David: I’m doing great, Fish, just back from NGS in Grand Rapids, Michigan. I got to meet some of our listeners which is always fun. And I was also honored recently to have David McCullough receive a genealogy that I researched.
Fisher: That’s awesome! The great historian.
Fisher: So, are you related to him?
David: I am and actually I am and so is Ernst Hemingway and Emily Dickinson. Chances are he’s probably related to you, Fish. We can compare notes.
Fisher: [Laughs] We will have to compare notes. Well, that’s awesome. What a great thing to know that you’ve done his work.
David: Well, I tell you there are so many people out there doing genealogy. I’m very grateful for Family Search and Family Search has now two billion records online that’s images now, Fish.
Fisher: That is amazing. That’s right. You know, it’s a question always that we hear is, “What is a record? Is it a census? Is it the entire page, or is it just the name on the page?” But in this case they’re very specific. They’ve got two billion images up now on FamilySearch.org, of course one of our sponsors, and we’re very excited for them and send congratulations.
David: North America leads the list with over 711 million then it goes to Europe with over 678 million and then Latin America with 267 million, so there’s something in there for everybody.
Fisher: Boy, that’s incredible.
David: I just want to say I have to expand my Christmas list of cards this year because being Irish which is what I’m predominantly on ancestry and a lot of the other kits, it tells us now by statistics that 14,000 people living today are probably related to me based on my Irish roots. A study that was done with ancestry went through and found out that there are probably 17,558 people related to any of the given 5,300 people from Ulster.
David: So, if you thought your family was small, guess again.
Fisher: Oh my goodness.
David: And this is based on 5th to 8th cousins living up to about 200 years ago.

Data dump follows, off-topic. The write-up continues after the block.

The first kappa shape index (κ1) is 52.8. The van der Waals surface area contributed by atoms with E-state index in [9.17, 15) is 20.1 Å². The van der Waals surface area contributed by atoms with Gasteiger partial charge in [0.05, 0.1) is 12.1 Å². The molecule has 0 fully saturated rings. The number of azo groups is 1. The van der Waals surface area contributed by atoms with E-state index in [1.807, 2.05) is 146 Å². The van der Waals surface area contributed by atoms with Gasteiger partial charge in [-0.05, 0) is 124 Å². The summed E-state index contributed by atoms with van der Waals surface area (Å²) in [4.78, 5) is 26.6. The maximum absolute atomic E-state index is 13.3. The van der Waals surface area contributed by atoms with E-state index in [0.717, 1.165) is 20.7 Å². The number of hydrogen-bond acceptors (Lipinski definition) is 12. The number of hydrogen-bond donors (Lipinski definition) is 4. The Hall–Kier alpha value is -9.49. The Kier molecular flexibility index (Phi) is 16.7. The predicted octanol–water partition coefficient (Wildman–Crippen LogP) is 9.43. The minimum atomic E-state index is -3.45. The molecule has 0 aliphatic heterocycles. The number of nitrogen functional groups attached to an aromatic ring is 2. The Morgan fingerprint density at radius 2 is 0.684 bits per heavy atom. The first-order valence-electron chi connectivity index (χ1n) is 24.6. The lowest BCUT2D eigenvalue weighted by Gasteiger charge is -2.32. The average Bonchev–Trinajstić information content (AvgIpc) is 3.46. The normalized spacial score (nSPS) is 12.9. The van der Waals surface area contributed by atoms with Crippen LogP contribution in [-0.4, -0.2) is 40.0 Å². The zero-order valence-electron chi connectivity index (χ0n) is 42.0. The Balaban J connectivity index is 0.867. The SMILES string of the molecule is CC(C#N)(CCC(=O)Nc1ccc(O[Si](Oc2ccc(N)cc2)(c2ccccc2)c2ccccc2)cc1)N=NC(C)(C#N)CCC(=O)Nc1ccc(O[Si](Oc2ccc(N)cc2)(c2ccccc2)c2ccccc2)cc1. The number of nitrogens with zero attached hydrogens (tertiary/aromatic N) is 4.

Fisher: That’s incredible! Wow, that’s a fun story. Who knew? I’m sure the Irish were thrilling dancing a jig.
David: I’m sure they are. And if I can only find out where my John Lambert from Ireland came from in 1792, I’d dance along with them. [Laughs]
Fisher: Yeah, I understand.
David: Going a little further east, touching upon the royals, but a real cutie at that, Princess Charlotte, aged three who was trending on the internet with all of her cute waves when she went to visit her baby brother. But one of the stories that came up was, will her baby brother actually cause her to be further away from the throne? The answer is no! She actually cannot lose her spot due to the Succession to the Crown about 2013 or so, her older brother, herself and now her baby brother in that order.
Fisher: And this is because it was changed by Parliament. That’s amazing!
David: It is. For hundreds upon hundreds of years the girls always went to the end. [Laughs]
Fisher: I never understood how “slow” England is to change things. They’re so steeped in tradition. The fact that they would change that in 2013 is absolutely amazing and obviously they had somebody like Charlotte in mind.
David: Well, congratulations to the little princess.
Fisher: Yeah, absolutely.
David: And we should probably mention the birthday of the great grandmother of Princess Charlotte, and of course that is Queen Elizabeth II of England who just turned 92.
Fisher: She’s been the Queen since I was born, you know. [Laughs]
David: Me too. [Laughs]
Fisher: I mean, most of the world has been around the entire time she has been Queen. She went in I think in what, ’53?
David: That’s exactly when she went in.